Is Windows 8 a Linux Copycat?
Feb 20, 2012 5:00 AM PT
Here in the world of technology, there's no denying that developers of even the most creative new products and ideas "stand on the shoulders of giants," just as innovators in most other realms do too.
New ideas inspire more new ideas over time, after all, so it's not surprising to see myriad commonalities and linkages among them.
Lately, however, that notion is being examined a little more closely than usual in light of recent revelations about Microsoft's forthcoming Windows 8 and -- in particular -- how much it has in common with Linux.
'Does Windows Do It Better?'
"Eight features Windows 8 borrowed from Linux" is the name of the ITworld article that kicked off the conversation in the Linux blogosphere earlier this month, and the ruckus hasn't died down since.
File copy dialogue and ISO mounting are among the features the article names while asking provocatively, "Linux got there first, but does Windows do it better?"
Individual comments could barely be heard over the sound of the thundering stampede of the Linux masses, rushing to share their thoughts. More than 600 comments appeared on Slashdot in short order, so Linux Girl knew it was time to learn more.
'A Great Compliment'
"There is no question that Windows 8 has taken a lot of ideas from Linux," Chris Travers, a Slashdot blogger who works on the LedgerSMB project, told Linux Girl. "Early demos made it look a lot like Compiz."
The important thing, however, is that "this shows that the past views of the Linux desktop simply copying Windows was not correct and hasn't been correct for some time," Travers pointed out.
"The fact that Linux took inspiration from Windows was certainly fair; the fact that Windows is taking inspiration from Linux should be seen by us as a great compliment," he added.
Moreover, in the long run, "this sort of competition will make us all better," Travers opined.
'There's Nothing New Under the Sun'
Blogger Robert Pogson took a darker view.
"M$ does what it always has done, and that is borrow other people's ideas for software," he asserted. "There's nothing wrong with that -- it is normal in the world of software because there's nothing new under the sun once you have some hardware and an instruction set.
"Everything is a permutation of the instructions one can give a computer," he pointed out.
Where the darkness comes in, however, is when "M$ calls it innovating and applies for software patents on other people's ideas and sues people over them," Pogson said. "They also make their implementations different than others simply to lock users in and make migration to other OSes more difficult.
"May M$ rot in Hell for that," he added. "Their share of PCs is down 30 percent from their heyday."
'It's Been Missing for Ages'
Indeed, "this is the reason that software patents are such a bad idea," agreed consultant and Slashdot blogger Gerhard Mack. "The software world has improved by leaps and bounds over the last 40 years by building on previous improvements and adding new insights to them."
"It's something that is so obviously needed, and yet it's been missing for ages," Hudson explained. "With large hard drives, who wants to hunt around for a physical DVD just to run an install program sitting in the ISO?"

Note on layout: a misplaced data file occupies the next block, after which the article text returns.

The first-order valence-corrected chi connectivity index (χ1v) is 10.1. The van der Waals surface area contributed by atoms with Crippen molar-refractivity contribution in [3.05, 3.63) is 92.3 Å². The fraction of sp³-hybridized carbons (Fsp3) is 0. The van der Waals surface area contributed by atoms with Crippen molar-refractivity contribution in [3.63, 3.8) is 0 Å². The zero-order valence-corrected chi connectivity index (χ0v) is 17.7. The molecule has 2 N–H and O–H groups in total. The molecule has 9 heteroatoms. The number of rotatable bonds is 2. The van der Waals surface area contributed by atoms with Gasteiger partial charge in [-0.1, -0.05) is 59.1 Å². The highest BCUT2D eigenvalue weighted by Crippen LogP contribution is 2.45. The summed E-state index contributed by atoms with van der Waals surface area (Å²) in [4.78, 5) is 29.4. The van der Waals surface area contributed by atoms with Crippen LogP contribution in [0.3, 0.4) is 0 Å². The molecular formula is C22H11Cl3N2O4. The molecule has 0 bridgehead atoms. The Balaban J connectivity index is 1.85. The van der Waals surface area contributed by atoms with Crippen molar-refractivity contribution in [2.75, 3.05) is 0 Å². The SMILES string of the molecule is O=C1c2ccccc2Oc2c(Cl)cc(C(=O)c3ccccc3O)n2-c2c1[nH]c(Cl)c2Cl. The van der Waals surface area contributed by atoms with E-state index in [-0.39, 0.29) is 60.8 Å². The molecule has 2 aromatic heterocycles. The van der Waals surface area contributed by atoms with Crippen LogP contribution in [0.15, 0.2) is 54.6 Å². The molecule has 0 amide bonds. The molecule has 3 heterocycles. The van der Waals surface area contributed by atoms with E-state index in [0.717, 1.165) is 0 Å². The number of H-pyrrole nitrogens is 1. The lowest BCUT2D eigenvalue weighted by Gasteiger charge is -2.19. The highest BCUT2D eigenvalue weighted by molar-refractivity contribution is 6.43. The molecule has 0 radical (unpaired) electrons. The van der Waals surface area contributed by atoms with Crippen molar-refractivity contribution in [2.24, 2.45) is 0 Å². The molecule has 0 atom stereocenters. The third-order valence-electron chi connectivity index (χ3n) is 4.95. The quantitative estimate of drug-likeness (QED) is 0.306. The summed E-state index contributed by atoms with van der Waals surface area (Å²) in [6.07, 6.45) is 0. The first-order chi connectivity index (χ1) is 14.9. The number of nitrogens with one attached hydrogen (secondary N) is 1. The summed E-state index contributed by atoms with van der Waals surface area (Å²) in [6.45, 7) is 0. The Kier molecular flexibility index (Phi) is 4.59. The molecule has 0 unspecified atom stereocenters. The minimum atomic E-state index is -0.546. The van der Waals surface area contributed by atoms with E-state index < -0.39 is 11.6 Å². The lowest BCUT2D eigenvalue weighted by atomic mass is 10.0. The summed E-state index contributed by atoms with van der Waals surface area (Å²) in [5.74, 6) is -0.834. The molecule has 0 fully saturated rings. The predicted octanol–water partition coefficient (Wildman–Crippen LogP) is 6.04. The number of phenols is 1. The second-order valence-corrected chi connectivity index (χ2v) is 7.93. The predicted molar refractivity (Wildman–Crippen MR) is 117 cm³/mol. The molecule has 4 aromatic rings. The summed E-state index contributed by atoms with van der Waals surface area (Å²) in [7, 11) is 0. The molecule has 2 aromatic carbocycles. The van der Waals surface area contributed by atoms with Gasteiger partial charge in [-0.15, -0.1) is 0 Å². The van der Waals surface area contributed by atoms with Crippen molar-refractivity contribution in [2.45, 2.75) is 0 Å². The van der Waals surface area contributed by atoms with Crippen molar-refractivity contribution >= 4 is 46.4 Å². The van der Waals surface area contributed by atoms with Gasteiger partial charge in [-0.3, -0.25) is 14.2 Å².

It's also good for the environment, since "ultimately it means there will be fewer DVDs burned," she pointed out.
'What Should Windows Copy?'
It seems unlikely that Microsoft will bring Windows2Go to the consumer market, Hudson mused -- "it would be too much of a headache to manage licenses.
"Fortunately, Linux to the rescue -- with a big enough USB key, you could probably boot Linux off the key, then boot a Windows VM image," she added.
The real question, though, is "what should Windows copy ASAP?" Hudson said.
"I think the most obvious one is filesystem drivers for other operating systems -- it's not like they can't use the source," she suggested. "This way, it wouldn't matter if you formatted your USB key or external drive using ext2, ext3, or whatever -- you could just give it to someone knowing that they can still read (and update) the data, and that *nix file permissions won't get wrecked.
"I hate having to copy the data from the USB key back to my hard drive, reformat the device for Windows, then copy the data back to the USB key," Hudson added.
'You Just Can't Cook Your Own'
Ultimately, "I have no doubt Linux will have most innovations first in some official release," Roberto Lim, a lawyer and blogger on Mobile Raptor, told Linux Girl. "With all the variants around, this is a given."
That, however, "does not mean the functionality has not been around for some time on other operating systems," he added. "You just can't cook your own version of Windows or OS X."
Still, whether Linux had key features first may not even matter, Slashdot blogger hairyfeet suggested.
'Features Are Like Hubcaps'
"The problem with Linux has NEVER been features -- in this area Linux is just fine," hairyfeet explained. "But features are like hubcaps: nice to have, but frankly not really needed."
The problem, rather, "has always been in the follow-though, like a golfer that can drive a par five in two shots but then takes 10 just to get the ball into the cup," he added. "You get soooo close, then completely miss the mark."
In the end, "it doesn't matter about matching Windows with features," hairyfeet concluded. "What matters is meeting or beating it in support, ease of use, and simplicity. And while Linux has made great strides, frankly it still has a long ways to go."